Presenter, fashion technologist and passionate coder Chloe Watts visits some of the UK's most creative coders to demonstrate how exciting coding is, the job opportunities coding skills can lead to, and how necessary coding is for our future.
Film director Pail Giamatti explores the world of cyborgs, where advances in science are taking us beyond replacement parts and into a new realm that is changing the nature of the human body and the human mind.
Film director Ron Howard explores the aging process and how a group of scientists believe they have the knowledge to breakthrough how we treat the diseases of aging, and how we can expand the human life span.
Assange and Snowden - a rare insight into the personal experiences of the most famous whistleblowers of the 21st century. What drives them to speak out?
They run Facebook, Google and Twitter. They are cool, creative and mega-rich. In Europe and the US, they are the new idols of our era, embodying the new models of success. But are the oligarchs of the web really as cool as they seem?
Emily Hartridge investigates why our online lives are so different from our real ones, and what affect this has on ourselves and our friends and family. She meets with victims of identity fraud and catfishing, the police, cyber-criminals and people who are Online and Lying in different and interesting ways.
Earth is facing the devastating loss of a vital resource: clean water. Now, innovators across the globe are seeking solutions in emergent technologies to prevent a planet-wide water crisis.
Film Director Akiva Goldman explores new ways to harness the energy around us and the rare breed of scientists with a combination of skill, imagination and unwavering focus behind these ground breaking methods.
Film director Brett Ratner delves deeper into the most complex object in the known universe - the brain. New tools are helping scientists shed light on the mystery of consciousness and what makes us who we are.
This fascinating documentary explores the popular urban legend known as 'The Great Video Game Burial of 1983'. As the story goes, the Atari Corporation, faced with an overwhelmingly negative response to their ET video game, disposed of millions of unsold game cartridges by burying them in the small town of Alamogordo, New Mexico. For decades, the myth of Atari and these 'ET' cartridges was whispered about among game fans everywhere. Director Zak Penn and his team head to the landfill where the videogames were supposedly buried to determine whether the story has merit.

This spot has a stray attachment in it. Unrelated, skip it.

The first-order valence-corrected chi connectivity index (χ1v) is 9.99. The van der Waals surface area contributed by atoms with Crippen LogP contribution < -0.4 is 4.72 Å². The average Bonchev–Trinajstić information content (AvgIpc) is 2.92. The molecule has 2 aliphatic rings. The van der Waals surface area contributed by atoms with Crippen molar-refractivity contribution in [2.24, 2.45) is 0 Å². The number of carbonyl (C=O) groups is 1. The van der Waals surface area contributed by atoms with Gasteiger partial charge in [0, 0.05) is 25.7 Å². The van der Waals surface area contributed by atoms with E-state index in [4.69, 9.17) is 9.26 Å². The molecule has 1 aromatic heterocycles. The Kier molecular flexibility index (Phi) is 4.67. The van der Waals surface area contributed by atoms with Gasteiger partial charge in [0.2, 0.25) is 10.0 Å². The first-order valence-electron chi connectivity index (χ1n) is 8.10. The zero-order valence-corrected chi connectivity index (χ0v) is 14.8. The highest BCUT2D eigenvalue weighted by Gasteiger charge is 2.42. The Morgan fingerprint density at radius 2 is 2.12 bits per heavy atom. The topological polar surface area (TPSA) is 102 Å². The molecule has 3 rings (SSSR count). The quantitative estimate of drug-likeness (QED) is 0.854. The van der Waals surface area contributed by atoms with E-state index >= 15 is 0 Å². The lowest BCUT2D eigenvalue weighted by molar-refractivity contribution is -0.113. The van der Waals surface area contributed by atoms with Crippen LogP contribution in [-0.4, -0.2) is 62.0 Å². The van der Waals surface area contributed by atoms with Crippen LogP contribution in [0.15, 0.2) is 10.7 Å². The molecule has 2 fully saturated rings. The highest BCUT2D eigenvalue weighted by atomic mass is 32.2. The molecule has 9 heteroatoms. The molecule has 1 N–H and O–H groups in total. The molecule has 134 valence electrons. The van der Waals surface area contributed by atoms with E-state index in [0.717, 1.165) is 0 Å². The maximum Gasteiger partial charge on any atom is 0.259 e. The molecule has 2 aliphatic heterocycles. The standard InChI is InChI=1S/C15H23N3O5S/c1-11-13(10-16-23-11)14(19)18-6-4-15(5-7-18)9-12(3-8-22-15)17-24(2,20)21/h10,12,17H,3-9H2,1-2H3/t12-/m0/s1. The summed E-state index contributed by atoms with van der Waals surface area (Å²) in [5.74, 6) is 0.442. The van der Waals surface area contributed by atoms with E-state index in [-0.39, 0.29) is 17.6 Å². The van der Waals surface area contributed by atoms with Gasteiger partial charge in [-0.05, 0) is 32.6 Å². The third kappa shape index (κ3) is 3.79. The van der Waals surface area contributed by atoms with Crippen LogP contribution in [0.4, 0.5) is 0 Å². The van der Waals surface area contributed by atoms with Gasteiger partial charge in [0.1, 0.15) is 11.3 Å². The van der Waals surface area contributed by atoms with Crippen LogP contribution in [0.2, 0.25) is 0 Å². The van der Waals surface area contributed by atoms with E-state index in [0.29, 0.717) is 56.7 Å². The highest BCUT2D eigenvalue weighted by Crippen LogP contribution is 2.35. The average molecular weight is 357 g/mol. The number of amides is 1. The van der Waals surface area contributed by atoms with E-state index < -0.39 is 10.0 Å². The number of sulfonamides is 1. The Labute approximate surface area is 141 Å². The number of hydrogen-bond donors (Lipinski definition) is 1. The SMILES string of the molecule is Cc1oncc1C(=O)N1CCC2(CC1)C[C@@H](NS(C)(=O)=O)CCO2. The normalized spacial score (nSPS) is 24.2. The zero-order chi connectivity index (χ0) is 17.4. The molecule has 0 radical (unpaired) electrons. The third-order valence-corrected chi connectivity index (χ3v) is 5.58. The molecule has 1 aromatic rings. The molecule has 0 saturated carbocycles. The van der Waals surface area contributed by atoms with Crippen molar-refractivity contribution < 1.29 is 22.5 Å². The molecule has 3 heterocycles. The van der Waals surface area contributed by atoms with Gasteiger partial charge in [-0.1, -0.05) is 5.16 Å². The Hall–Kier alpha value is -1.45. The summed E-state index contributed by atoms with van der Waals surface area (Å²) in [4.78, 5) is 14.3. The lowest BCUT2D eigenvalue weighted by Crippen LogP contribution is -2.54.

One man's soul searching decision on whether or not he should join Facebook sets him off on an epic journey of self-discovery as he weighs the pros and cons of becoming a member of the world's largest social network.
A timber furniture designer shows how a bench and a screen are made: from the selection of the right timbers to construction using traditional joinery and woodworking machines.
A farmer shows us the system she designed for breeding alpacas and farming them for wool production. Another farmer details the system he has devised for growing and distributing hydroponic lettuces.
A fashion designer for a street-wear label reveals the process that turns a sketch in his notebook into a garment hanging on the rack in a clothes shop. We see all the steps in the process.
Two young automotive designers develop their concepts for the exterior and interior of a car. Their ideas are refined through the construction of full-scale clay models, and finally we see the cars being built on the assembly line.
Fans loved it, Metallica and Dr Dre vowed to destroy it, and after three years plundering the catalogues of the music behemoths, Napster was bankrupt. But the story of the toll it took can only be told now. Napster's rocketing rise to global fame and its spectacular crash in the largest corporate lawsuit in history is chronicled in this insightful and fascinating documentary. Featuring past and present interviews with Fanning and Parker, as well as musicians Noel Gallagher, Henry Rollins, Beastie Boy Mike D and more, we reflect on the media circus surrounding music piracy's bloody birth.
In the early '60s, to talk about computer science meant talking about enormous calculators that were seen as pure science fiction to the vast majority. In 1963 the IBM PDP-1 occupied an entire room, cost $100,000 and was in few specialised laboratories. And while the world dreams about and fears this object of the future, in that small lab with tainted black windows, four pioneers invented the P101, ''the first desk top computer of the world". This is the birth of our age.
Google And The World Brain radically questions the nature of the Internet. The film uses Google Books as a prism through which issues of data-mining, copyright, freedom and surveillance are illuminated.
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